Lake Mead

In this July 28, 2014, file photo, lightning strikes over Lake Mead near Hoover Dam that impounds Colorado River water at the Lake Mead National Recreation Area in Arizona. Several states that rely on a major Western river are pushing for federal legislation to implement a plan to keep key reservoirs from shrinking amid a prolonged drought. The Colorado River serves 40 million people in Arizona, California, Colorado, Nevada, New Mexico, Utah and Wyoming. Representatives from those states are meeting Tuesday, March 19, 2019, to sign a letter to Congress asking for support for so-called drought contingency plans. AP Photo/John Locher, File)

FLAGSTAFF, AZ (AP) — States that rely on a major river in the U.S. West are pushing for federal legislation to implement a plan to protect the water amid a prolonged drought.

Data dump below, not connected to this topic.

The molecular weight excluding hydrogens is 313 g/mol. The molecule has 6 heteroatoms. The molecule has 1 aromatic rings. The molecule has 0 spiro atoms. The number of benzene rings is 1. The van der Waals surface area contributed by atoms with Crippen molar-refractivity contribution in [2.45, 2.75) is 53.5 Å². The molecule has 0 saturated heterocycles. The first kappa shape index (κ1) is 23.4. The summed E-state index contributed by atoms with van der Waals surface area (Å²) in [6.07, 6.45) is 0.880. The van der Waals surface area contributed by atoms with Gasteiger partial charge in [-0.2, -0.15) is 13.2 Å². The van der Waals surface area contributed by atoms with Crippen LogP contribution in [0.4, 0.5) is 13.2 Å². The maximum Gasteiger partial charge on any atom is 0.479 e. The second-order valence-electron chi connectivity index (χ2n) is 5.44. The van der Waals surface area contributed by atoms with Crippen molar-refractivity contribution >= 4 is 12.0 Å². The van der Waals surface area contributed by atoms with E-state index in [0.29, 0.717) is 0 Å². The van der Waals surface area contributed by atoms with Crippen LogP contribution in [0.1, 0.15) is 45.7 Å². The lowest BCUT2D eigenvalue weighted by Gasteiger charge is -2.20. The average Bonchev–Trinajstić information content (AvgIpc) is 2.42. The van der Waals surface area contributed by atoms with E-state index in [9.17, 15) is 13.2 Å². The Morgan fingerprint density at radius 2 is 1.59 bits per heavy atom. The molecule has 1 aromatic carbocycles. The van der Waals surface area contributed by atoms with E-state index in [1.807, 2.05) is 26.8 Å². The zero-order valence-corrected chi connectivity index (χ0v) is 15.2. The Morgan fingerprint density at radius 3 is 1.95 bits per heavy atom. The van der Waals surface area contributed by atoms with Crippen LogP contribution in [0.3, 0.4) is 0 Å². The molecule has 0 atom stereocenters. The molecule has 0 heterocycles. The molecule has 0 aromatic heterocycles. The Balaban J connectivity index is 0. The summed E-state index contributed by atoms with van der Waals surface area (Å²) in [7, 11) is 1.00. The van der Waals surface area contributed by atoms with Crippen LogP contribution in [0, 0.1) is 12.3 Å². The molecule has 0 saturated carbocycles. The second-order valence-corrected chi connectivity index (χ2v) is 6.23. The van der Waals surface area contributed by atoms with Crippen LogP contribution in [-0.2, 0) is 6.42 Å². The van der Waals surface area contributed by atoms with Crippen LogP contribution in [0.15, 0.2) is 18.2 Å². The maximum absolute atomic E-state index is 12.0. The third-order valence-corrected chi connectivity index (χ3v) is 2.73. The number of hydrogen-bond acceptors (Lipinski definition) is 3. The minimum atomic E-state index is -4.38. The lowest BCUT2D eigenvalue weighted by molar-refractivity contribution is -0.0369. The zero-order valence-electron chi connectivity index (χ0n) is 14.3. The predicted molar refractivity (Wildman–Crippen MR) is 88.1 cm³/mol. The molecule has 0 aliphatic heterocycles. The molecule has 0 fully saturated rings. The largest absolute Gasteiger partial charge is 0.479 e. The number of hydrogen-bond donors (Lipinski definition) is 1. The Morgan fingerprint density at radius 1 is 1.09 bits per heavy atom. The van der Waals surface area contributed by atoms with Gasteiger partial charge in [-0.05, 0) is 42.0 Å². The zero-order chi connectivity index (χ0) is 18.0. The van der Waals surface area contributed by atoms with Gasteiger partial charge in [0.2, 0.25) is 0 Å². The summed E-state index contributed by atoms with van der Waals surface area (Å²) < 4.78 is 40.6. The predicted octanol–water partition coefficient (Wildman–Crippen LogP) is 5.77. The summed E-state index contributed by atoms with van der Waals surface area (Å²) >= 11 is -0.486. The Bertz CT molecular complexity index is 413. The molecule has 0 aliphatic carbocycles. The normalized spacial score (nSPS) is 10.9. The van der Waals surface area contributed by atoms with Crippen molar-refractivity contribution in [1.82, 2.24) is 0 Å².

The Colorado River serves 40 million people in Arizona, California, Colorado, Nevada, New Mexico, Utah and Wyoming.

The states’ representatives are meeting Tuesday to sign a letter asking Congress to support their drought contingency plan.

Under the agreement, states would voluntarily give up water to keep Lake Mead and Lake Powell from crashing.

The U.S. Bureau of Reclamation previously predicted a more than 50 percent chance that water deliveries to Arizona and Nevada would be cut in 2020.

The latest study shows a shortage might be averted. But officials say one good year of snowpack won’t reduce the risks on the river.

 


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